Gotham West’s Empty ‘Affordable’ Apartments Are Not So Affordable

Lots of vacancies here...
Lots of vacancies here…

Gotham West, the mega development on the western edge of Hell’s Kitchen, has 682 units of affordable housing, a number of which, The New York Post reported yesterday, are sitting empty. Particularly those in the middle-income bands, for households earning between $88,102 and $109,000 a month.

“Are there any middle-class New Yorkers anymore?” asked the Post. The answer is yes, of course, but they’re most likely seeking better deals elsewhere as the empty units in question are priced at more than 30 percent of the qualified incomes, the measure by which HUD and a number of other housing agencies determine affordability.

For example, one of the empty one-bedrooms cited by the Post is open to households making between $88,102 and $95,865 a year, but the rent—$2,509 a month—is 35.5 and 32.5 percent of those respective incomes. For such a rent to be technically “affordable,” a household would need to be pulling in $100,360 per year. Meanwhile, an empty two-bedroom priced at $3,020 per month would be open to qualified renters making up to $109,000—a salary cap for which a 30 percent rent tops out at $2,725.

According to HUD, households paying more than 30 percent of their income for housing are considered “cost burdened and may have difficulty affording necessities such as food, clothing, transportation and medical care.”

Such pricing is not, however, uncommon in New York’s middle income “affordable apartments,” which are frequently set between 30 and 35 percent of qualified incomes, according to Moses Gates, the director of planning and community development at the Association for Neighborhood and Housing Development.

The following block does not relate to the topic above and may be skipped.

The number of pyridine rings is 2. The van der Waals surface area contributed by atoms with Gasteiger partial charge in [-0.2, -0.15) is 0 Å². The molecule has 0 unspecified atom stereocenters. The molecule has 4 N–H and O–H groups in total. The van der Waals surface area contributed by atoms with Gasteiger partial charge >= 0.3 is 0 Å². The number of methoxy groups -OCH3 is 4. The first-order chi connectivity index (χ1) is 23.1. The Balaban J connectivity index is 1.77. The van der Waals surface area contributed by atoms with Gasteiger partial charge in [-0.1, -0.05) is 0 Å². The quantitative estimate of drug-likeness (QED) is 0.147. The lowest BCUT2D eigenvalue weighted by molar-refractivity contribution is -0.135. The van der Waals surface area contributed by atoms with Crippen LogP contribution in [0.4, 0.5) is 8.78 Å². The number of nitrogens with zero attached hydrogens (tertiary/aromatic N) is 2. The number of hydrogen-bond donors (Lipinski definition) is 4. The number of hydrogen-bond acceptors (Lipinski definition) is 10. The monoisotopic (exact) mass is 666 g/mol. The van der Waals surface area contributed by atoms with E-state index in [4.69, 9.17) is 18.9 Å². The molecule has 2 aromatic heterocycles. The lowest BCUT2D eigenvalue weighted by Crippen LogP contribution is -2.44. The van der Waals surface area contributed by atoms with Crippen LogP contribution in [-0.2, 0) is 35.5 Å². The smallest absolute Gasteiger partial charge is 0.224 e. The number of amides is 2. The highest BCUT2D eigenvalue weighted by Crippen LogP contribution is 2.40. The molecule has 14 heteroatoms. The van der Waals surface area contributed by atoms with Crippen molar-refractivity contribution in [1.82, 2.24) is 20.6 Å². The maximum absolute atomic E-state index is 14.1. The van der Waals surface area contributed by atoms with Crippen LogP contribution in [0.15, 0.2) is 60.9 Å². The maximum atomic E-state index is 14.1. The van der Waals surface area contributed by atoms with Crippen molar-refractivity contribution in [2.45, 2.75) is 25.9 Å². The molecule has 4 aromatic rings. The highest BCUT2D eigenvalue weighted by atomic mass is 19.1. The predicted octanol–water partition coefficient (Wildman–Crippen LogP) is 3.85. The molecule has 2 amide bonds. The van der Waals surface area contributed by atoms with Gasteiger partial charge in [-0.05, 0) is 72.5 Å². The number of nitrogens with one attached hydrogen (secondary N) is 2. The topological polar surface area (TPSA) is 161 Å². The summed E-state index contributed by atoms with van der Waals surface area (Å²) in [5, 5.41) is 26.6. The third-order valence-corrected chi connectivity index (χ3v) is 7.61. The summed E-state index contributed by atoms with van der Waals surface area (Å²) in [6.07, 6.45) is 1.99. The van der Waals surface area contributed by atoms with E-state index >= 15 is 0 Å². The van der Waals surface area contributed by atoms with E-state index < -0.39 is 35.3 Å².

“While 30 percent is thought of as the housing policy definition of affordable, it’s not a legal definition, and often affordable apartments go up to 35 percent,” Mr. Gates said. “When you have units sitting empty the problem is usually a combination of the market and outreach.”

Higher income bands, he added, are a lot broader and the further up the income scale you go, the more viable home ownership becomes. “There is generally much less demand for upper middle class rentals,” he said. He added that affordable housing vacancies tend to occur in projects where there is a high community preference and the area median income, which is calculated across the entire metro area, is higher than neighborhood’s median income.

Which does not seem to be the case at Gotham West, though the market and the availability of $2,509 a month units in desirable neighborhoods is likely playing a significant role in the units’ vacancy. (Though the Manhattan rental average is $4,000 a month, that number is pulled up by some very posh units.)

Of course, given that the affordable units at Gotham West are new construction, boast high-end finishes, and are priced considerably below the market-rate units—the available market-rate one-bedrooms currently available are mostly priced between $3,600 and $4,000 a month—they’re not a bad deal, per se, but not necessarily something that would make someone with a decent variety of housing options at the same price point want to go through the rigamarole of an affordable housing application and lottery.

Additionally, while more than half of the units at the 1,238-unit complex are “affordable”—financed by tax-exempt bonds from the state—the majority of affordable units are reserved for middle-income households, with just 250 of the 682 units set aside for low-income families earning less than $48,150 a year. Gotham West’s Empty ‘Affordable’ Apartments Are Not So Affordable